Looking forward, AMCHP is honored to be part of the University of North Carolina led Maternal and Child Health Workforce Development Center. The mission of the workforce development center is to make sure Title V leaders and staff have all the right tools to carry out the public health core functions of assessment, assurance, and policy development, and the 10 essential functions of public health. We also will support state efforts to drive improvements in access, quality, integration, equity and accountability, all of this in an era of health transformation. The AMCHP policy team is leading the Access to Care Core, one of the four “core” teams that make up the center. Through this role, AMCHP will provide technical assistance on access to care topics in an era of health reform to state Title V leaders and their staff. AMCHP also will provide ongoing analysis, input and support for Title V programs through the National Center for Health Reform Implementation and has a host of topics and emerging issues to cover, so stay tuned!
Developing Standards for Systems of Care: This past year, the policy team collaborated with the child and adolescent health team to work on developing standards for systems of care for CYSHCN, with support from the Lucile Packard Foundation for Children’s Health. The overall goal of phase one of the project, National Consensus Framework for Improving Quality Systems of Care for Children and Youth with Special Health Care Needs, has been to compile, define, and reach consensus among a diverse group of stakeholders on the necessary process and structural standards for health care systems serving CYSHCN.
Creating a comprehensive, quality system of care for CYSHCN has been one of the most challenging areas for state health leaders and other stakeholders such as state Title V maternal and child health programs, pediatricians and family physicians, health plans, state Medicaid and Children’s Health Insurance Program (CHIP) agencies, and families. The ACA has further heightened this need as states prepare to extend coverage to millions of uninsured children and adults, design essential health benefits, and implement new provisions to achieve the “Triple Aim” of: 1) improving the patient experience of care (including quality and satisfaction), 2) improving the health of populations, and 3) reducing or bending the curve of health care costs.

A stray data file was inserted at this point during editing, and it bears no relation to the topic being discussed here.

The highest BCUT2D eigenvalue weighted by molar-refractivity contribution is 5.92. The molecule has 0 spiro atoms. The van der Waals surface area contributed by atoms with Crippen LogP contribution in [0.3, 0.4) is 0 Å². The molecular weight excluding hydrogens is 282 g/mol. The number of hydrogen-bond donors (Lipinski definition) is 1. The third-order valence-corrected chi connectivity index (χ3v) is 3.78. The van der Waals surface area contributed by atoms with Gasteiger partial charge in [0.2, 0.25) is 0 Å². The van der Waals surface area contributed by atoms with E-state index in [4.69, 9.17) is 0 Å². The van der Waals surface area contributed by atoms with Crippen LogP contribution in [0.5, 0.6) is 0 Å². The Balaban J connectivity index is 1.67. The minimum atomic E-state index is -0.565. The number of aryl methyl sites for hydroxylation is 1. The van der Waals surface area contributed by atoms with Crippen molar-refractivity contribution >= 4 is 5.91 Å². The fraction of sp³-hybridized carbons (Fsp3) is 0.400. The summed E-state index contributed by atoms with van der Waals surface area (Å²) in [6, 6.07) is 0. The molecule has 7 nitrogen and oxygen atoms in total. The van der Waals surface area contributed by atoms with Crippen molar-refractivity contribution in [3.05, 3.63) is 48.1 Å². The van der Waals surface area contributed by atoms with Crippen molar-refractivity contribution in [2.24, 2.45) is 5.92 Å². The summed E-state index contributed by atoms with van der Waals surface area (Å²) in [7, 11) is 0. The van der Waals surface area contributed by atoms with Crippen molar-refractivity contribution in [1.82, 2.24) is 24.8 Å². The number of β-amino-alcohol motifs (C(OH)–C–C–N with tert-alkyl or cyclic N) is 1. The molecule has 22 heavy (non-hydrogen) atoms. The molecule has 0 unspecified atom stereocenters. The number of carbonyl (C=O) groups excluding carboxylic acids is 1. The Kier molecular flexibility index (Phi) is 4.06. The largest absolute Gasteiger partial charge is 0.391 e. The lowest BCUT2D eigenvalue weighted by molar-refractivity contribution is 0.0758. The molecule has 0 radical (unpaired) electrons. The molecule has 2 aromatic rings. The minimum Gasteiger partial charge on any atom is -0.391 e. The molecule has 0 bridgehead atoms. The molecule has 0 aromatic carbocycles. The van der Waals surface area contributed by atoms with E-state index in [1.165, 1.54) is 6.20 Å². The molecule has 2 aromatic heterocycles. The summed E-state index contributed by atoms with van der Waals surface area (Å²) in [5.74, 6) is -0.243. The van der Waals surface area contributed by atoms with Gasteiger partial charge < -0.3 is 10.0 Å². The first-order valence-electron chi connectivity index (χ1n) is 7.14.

The products and efforts from the first phase of this project are the following:
- A background white paper highlighting the findings from the project research
- Case studies highlighting promising state practices in developing and implementing system standards of care for CYSHCN
- Convening of a national work group to guide and reach consensus on the desired capacity and performance of systems of care serving CYSHCN
- Development of a core set of national system standards that was guided, informed, and endorsed by key stakeholders at the national level and state level
The standards were disseminated at the 2014 AMCHP Annual Conference as a pre-press copy and will be nationally disseminated in early March. Additionally, work on Phase II of the project, also supported by the Lucile Packard Foundation for Children’s Health, will commence in April. Phase II work will include development of a Web-based toolkit that provides resources for translating the standards in states, targeted technical assistance to selected states, and further national dissemination including national webinars.
Perhaps one of the most critical efforts to the sustainability and longevity of the Title V MCH Services Block Grant in the past year has been the AMCHP work on the MCH 3.0 Transformation. At its February 2013 Board of Directors meeting, then AMCHP president, Stephanie Birch, established the Future of Title V Work Group. Comprised of current and former AMCHP board members, the work group spent the majority of 2013 developing recommendations on behalf of the states and providing guidance and input to the MCH 3.0 Transformation, outlined by MCHB. That input, to date, has been summarized in a series of three memos found here that were sent to MCHB from the AMCHP Board of Directors and provided to AMCHP state delegate members as tool for use on their own input to MCHB. AMCHP commends MCHB, and in particular associate administrator Dr. Michael Lu, for their leadership with the transformation and for the active engagement of states and AMCHP. AMCHP will continue to keep members apprised of its work in this area through Member Briefs, Pulse and targeted e-mail updates.